Fred Bolden's posts on Blindman Blues Forum PDF Print E-mail
Sunday, 16 April 2006 00:00
Fred Bolden's posts on Blindman Blues Forum
Fred gave me permission to cut and paste excerpts that he had written on the Blindman's Blues Forum. These are just excerpts. They are not in their original form. The names represented are various user names from Blindman's. The dates are the days of his posting in case if you want to search the original context of the forum. The headlines are not names of forum lists. They are just descriptions of what Fred is talking about. --Angela Mack

June 6, 2005 PERMISSION
Feel free to post anything that I posted.

June 5, 2005 LYNCHING
You ask how the @#$#@ can people be like that. @#$#@, when one group of people believe that they can control another through fear, all too often the worst methods are employed. All you have to do is read history from the beginning right up to today.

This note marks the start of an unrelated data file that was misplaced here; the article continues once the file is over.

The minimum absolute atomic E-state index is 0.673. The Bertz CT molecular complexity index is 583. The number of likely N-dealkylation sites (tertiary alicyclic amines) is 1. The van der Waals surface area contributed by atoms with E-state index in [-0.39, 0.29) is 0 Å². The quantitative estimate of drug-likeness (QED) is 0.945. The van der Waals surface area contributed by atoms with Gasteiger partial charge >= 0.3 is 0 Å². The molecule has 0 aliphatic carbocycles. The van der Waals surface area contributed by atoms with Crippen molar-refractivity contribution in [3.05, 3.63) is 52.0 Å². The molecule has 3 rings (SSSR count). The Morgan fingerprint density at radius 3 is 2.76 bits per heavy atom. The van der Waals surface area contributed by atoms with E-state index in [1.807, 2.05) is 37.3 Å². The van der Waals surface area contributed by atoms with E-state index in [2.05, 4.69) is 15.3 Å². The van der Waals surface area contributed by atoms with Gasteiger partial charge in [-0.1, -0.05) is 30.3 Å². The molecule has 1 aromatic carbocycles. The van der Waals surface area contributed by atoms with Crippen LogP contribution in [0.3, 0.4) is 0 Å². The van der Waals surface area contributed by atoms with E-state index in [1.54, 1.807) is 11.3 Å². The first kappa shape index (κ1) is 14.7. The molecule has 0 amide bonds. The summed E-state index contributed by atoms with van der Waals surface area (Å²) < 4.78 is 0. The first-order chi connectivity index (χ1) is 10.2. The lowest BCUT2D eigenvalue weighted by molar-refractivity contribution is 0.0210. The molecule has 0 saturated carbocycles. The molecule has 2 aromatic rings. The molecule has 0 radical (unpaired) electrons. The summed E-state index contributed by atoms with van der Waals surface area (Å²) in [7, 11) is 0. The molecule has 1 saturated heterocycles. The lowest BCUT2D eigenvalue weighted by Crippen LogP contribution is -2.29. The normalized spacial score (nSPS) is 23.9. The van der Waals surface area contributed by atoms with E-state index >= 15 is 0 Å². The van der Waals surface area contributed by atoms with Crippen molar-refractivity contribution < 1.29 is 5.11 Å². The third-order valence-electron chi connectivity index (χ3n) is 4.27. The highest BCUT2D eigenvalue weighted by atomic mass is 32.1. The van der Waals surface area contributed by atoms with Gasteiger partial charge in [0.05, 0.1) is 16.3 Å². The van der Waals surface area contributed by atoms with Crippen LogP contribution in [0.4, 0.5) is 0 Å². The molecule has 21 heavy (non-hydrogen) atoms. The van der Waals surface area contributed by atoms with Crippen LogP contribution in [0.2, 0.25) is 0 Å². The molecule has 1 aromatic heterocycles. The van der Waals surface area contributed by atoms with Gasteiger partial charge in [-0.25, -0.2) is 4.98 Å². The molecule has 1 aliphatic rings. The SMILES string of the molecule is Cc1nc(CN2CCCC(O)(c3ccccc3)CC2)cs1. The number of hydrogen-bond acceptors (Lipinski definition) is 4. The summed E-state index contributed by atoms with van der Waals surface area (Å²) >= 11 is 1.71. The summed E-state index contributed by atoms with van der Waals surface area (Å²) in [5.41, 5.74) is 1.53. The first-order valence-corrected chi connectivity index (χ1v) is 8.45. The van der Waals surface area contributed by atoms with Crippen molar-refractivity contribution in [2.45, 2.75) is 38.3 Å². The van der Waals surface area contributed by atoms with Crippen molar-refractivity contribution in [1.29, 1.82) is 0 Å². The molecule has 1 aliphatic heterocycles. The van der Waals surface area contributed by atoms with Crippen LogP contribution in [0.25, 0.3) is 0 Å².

I can remember some of those times in America. Most of the lynchings were done by hanging or shooting, or both. Those bastard whites meant to make an example out of Emmitt Till. That's why they combined such a cruel combination of @$$ and torture.
Anyway, if you check out the lynchings from the turn of last century on into the 20s, 30s, and 40s, you'll find case scenerios that were far more repulsive than Till. If you need an example, try burning at the stake.

June 3, 2005 RACISM
Those times were certainly racist. My mom and dad grew up under that system as did my relatives in the state of Mississippi. When they arrived north, things weren't that much better. I mean, they couldn't move to Cicero
These days, I stand ready with a big stick prepared to fight racism at every turn. Be it against any group of people.


Yes, Scot, it’s true. John Hurt is indeed my uncle. He was my grandfather’s brother. He slept at our house on many a night, especially during those Newport sessions. In those days, I couldn’t fathom how famous he was, or would become.

May 23, 2005 SON HOUSE